Otis College of Art and Design is one of 15 art institutions awarded a $130,000 grant from The Getty Foundation to participate in the largest collaborative project undertaken by museums in the region.
Otisâ€™ project, A Public Center of Oneâ€™s Own: The Womanâ€™s Buildingâ€™s Contribution to the Arts in Los Angeles is part of the Getty Foundationâ€™s larger initiative, Pacific Standard Time: Art in L.A. 1945-1980 which highlights the post-World War II Los Angeles art scene. The Womanâ€™s Building was recognized as a major site of activity especially during the 1970s and forms a significant role in the history of feminist art and art history.
Research for A Public Center of Oneâ€™s Own will begin in 2009 and will culminate in a scholarly exhibit and catalogue in 2012. Roundtable discussions will be organized between scholars and artists who were involved with the Woman's Building; a timeline of Woman's Building activities will be created along with a list of artists involved; and Otis faculty will assist in developing educational programs to connect to the exhibition. â€œThe Getty Foundation has recognized the rich tapestry of cultural influences that make up the art of Southern California,â€ says Terry Wolverton, author of Insurgent Muse: Life and Art at the Woman's Building . â€œThe breadth and scope of this project will ensure that a complete history of the art of this region is presented and preserved.â€ Leading the project are artists Sue Maberry, Director of Library and Instructional Technology at Otis and Meg Linton, Director of Otisâ€™ Ben Maltz Gallery and Public Programs. They will work closely with scholars Vivien Green Fryd, Ph.D., Alexandra Juhasz, Ph.D., Jennie Klein, Ph.D., Michelle Moravec, Ph.D., and Jennifer Sorkin, Ph.D. in designing an exhibition about the role of the Womanâ€™s Building and the feminist art movement of Southern California.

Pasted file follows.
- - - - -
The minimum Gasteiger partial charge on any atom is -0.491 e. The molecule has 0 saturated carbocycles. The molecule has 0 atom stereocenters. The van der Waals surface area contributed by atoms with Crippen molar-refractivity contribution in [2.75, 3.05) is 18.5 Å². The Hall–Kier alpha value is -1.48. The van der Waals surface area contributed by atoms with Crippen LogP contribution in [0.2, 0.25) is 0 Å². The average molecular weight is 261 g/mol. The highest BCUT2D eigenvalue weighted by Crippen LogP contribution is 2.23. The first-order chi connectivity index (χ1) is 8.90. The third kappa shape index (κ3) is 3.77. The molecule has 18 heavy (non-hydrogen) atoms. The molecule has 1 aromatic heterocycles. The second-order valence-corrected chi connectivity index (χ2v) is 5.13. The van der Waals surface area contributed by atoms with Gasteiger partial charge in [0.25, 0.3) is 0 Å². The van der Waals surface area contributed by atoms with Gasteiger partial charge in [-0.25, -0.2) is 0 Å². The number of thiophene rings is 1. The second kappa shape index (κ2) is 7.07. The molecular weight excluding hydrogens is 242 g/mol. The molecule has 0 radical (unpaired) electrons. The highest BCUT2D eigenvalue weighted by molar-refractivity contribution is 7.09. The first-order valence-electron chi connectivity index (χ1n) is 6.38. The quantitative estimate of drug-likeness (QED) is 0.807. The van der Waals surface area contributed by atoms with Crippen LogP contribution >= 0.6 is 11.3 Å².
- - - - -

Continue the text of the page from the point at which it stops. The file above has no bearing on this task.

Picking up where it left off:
â€œA Public Center of Oneâ€™s Own will highlight the participants, contributions, and works of art that contributed to the formation of feminist art history, something that needs to be considered in the broader scheme of western art history,â€ says Fryd. â€œToo frequently, approaches are taken that privilege New York, but, the movement in Los Angeles was quite different and equally influential,â€ adds Moravec. Also participating in the project are Sondra Hale and Terry Wolverton, who are current members of the Womanâ€™s Building Board of Directors and co-editors of From Site to Vision: The Womanâ€™s Building in Contemporary Culture ; and Otis professors Meg Cranston, Marlena Donohue, Parme Giuntini, Suzanne Lacy, Kali Nikitas, and Kerri Steinberg.
â€œThere has never been an exhibition or scholarly exhibition catalogue that has fully explored all the contributions of The Womanâ€™s Building to art history,â€ says Maberry, who was involved in the Womanâ€™s Building as a Program Director. Artist Suzanne Lacy echoes the significance of the project, â€œAs critical as the WACK! Art and the Feminist Revolution exhibition, curated by Connie Butler has been in the recent recognition of a completely under-explored era in art history, this exhibition proposed by Otis will be even more central in revealing the radical political and pedagogical impulses of this important art movement.â€